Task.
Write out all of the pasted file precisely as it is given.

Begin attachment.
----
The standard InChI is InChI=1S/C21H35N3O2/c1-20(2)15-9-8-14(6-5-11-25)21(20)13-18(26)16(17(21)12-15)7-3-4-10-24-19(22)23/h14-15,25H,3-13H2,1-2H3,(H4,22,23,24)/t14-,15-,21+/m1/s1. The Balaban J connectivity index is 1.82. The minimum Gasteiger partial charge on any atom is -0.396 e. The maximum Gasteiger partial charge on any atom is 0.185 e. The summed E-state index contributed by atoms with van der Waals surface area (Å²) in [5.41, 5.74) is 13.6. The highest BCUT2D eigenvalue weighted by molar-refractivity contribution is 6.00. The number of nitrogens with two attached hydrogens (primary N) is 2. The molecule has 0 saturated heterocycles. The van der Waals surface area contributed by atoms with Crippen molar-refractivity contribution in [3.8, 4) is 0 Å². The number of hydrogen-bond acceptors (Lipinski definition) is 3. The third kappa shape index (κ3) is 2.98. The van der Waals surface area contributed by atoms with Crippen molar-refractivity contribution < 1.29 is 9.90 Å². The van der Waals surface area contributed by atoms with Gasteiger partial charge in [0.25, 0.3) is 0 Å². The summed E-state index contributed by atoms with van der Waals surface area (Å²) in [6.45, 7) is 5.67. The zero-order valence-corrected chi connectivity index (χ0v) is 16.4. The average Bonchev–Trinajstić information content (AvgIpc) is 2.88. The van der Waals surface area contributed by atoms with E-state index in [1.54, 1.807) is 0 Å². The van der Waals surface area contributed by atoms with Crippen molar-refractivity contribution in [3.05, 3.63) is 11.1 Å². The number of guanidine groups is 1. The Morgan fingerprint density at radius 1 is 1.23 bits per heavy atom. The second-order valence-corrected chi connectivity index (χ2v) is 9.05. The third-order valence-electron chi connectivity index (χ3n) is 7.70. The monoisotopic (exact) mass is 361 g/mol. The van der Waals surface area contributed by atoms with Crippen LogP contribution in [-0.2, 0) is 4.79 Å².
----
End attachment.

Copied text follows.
The standard InChI is InChI=1S/C21H35N3O2/c1-20(2)15-9-8-14(6-5-11-25)21(20)13-18(26)16(17(21)12-15)7-3-4-10-24-19(22)23/h14-15,25H,3-13H2,1-2H3,(H4,22,23,24)/t14-,15-,21+/m1/s1. The Balaban J connectivity index is 1.82. The minimum Gasteiger partial charge on any atom is -0.396 e. The maximum Gasteiger partial charge on any atom is 0.185 e. The summed E-state index contributed by atoms with van der Waals surface area (Å²) in [5.41, 5.74) is 13.6. The highest BCUT2D eigenvalue weighted by molar-refractivity contribution is 6.00. The number of nitrogens with two attached hydrogens (primary N) is 2. The molecule has 0 saturated heterocycles. The van der Waals surface area contributed by atoms with Crippen molar-refractivity contribution in [3.8, 4) is 0 Å². The number of hydrogen-bond acceptors (Lipinski definition) is 3. The third kappa shape index (κ3) is 2.98. The van der Waals surface area contributed by atoms with Crippen molar-refractivity contribution < 1.29 is 9.90 Å². The van der Waals surface area contributed by atoms with Gasteiger partial charge in [0.25, 0.3) is 0 Å². The summed E-state index contributed by atoms with van der Waals surface area (Å²) in [6.45, 7) is 5.67. The zero-order valence-corrected chi connectivity index (χ0v) is 16.4. The average Bonchev–Trinajstić information content (AvgIpc) is 2.88. The van der Waals surface area contributed by atoms with E-state index in [1.54, 1.807) is 0 Å². The van der Waals surface area contributed by atoms with Crippen molar-refractivity contribution in [3.05, 3.63) is 11.1 Å². The number of guanidine groups is 1. The Morgan fingerprint density at radius 1 is 1.23 bits per heavy atom. The second-order valence-corrected chi connectivity index (χ2v) is 9.05. The third-order valence-electron chi connectivity index (χ3n) is 7.70. The monoisotopic (exact) mass is 361 g/mol. The van der Waals surface area contributed by atoms with Crippen LogP contribution in [-0.2, 0) is 4.79 Å².